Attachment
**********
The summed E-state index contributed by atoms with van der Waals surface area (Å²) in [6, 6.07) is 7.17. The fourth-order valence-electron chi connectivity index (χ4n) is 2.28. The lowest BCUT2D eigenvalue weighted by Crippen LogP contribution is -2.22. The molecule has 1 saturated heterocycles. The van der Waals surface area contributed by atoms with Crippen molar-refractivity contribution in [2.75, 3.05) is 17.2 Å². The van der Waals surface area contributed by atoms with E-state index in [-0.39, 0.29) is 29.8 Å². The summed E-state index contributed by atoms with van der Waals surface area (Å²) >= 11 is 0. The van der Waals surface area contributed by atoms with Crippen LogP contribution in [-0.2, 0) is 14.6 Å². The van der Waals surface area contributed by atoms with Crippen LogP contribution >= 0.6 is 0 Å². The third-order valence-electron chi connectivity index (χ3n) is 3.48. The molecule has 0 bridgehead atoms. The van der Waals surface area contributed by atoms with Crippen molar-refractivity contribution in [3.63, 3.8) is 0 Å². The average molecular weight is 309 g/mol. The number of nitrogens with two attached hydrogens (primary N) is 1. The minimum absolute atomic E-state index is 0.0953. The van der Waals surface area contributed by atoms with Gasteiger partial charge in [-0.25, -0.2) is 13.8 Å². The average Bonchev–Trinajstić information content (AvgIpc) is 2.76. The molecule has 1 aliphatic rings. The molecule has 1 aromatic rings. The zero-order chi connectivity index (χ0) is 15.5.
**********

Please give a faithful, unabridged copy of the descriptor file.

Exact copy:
The summed E-state index contributed by atoms with van der Waals surface area (Å²) in [6, 6.07) is 7.17. The fourth-order valence-electron chi connectivity index (χ4n) is 2.28. The lowest BCUT2D eigenvalue weighted by Crippen LogP contribution is -2.22. The molecule has 1 saturated heterocycles. The van der Waals surface area contributed by atoms with Crippen molar-refractivity contribution in [2.75, 3.05) is 17.2 Å². The van der Waals surface area contributed by atoms with E-state index in [-0.39, 0.29) is 29.8 Å². The summed E-state index contributed by atoms with van der Waals surface area (Å²) >= 11 is 0. The van der Waals surface area contributed by atoms with Crippen LogP contribution in [-0.2, 0) is 14.6 Å². The van der Waals surface area contributed by atoms with Crippen LogP contribution >= 0.6 is 0 Å². The third-order valence-electron chi connectivity index (χ3n) is 3.48. The molecule has 0 bridgehead atoms. The van der Waals surface area contributed by atoms with Crippen molar-refractivity contribution in [3.63, 3.8) is 0 Å². The average molecular weight is 309 g/mol. The number of nitrogens with two attached hydrogens (primary N) is 1. The minimum absolute atomic E-state index is 0.0953. The van der Waals surface area contributed by atoms with Gasteiger partial charge in [-0.25, -0.2) is 13.8 Å². The average Bonchev–Trinajstić information content (AvgIpc) is 2.76. The molecule has 1 aliphatic rings. The molecule has 1 aromatic rings. The zero-order chi connectivity index (χ0) is 15.5.